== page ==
Albuquerque Beekeepers

Urban beekeeping in New Mexico's largest city.

I have a new Layens horizontal hive that I set up in the East Mountain area in early May.  It is very active and there is a lot of comb, larvae, and worker brood, as well as some drone brood but almost no honey.  Is this unusual? Should I be concerned? Is there anything that I should do?  Anyone have thoughts on the matter?

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There could be several reasons you are seeing little honey. One question to ask is what is the population of foragers? Another is what is blooming? Is there a nectar flow right now. There is a cost for all the larvae. If the forager population is low and/or there is not many nectar resources, the hive could just be getting by and using most of what is brought in to rear new bees. Are you anticipating a good fall nectar flow? Are there other beekeepers near you with a similar micro climate? Are they seeing the same thing?

There seems to be plenty of foragers coming and going and right now we have lots of flowers with bees busy on them.  I'm thinking there should be a good nectar flow from wild flowers through the fall especially if the rains continue.  I was not planning on harvesting any honey this year but I'm concerned that there will not be enough stored for them to get through the winter because there is almost none at this point. I've only been beekeeping for about 3 years but I haven't experienced this before.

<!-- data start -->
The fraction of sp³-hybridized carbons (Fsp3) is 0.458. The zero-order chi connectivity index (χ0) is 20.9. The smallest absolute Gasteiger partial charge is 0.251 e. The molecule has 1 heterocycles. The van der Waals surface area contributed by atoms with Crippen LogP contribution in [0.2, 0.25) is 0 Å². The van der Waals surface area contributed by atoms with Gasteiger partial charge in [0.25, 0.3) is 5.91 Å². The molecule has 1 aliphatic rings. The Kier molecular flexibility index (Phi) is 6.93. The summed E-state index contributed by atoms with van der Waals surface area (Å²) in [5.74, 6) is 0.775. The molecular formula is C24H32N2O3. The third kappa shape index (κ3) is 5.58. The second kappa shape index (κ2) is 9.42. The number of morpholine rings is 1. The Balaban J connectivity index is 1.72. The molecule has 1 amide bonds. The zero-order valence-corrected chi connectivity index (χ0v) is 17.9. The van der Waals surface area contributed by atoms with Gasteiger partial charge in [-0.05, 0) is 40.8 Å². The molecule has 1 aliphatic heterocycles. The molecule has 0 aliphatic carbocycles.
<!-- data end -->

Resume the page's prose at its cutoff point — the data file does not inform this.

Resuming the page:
Hi Ed,

I also started two new Layens-style hives with packages in early May, and I also live in the East Mountains. Following guidance from a mentor, I have been feeding my bees ALL summer. They are building out prolifically and are storing "nectar," but they continue to take syrup quite voraciously (i.e., there is not much "real" honey in there). My mentor has encouraged me to keep feeding them what they will take in order to give them all the carbohydrate energy they need to build out all that new wax. She told me not to consider this year as "typical," but rather to get the colony built up and strong going into winter and to expect that, if they overwinter well, next year they will be able to produce more honey on their own. 

Don't know if this helps much, but hopefully it provides some insight. 

Thank you. I appreciate your thoughts and suggestions.   

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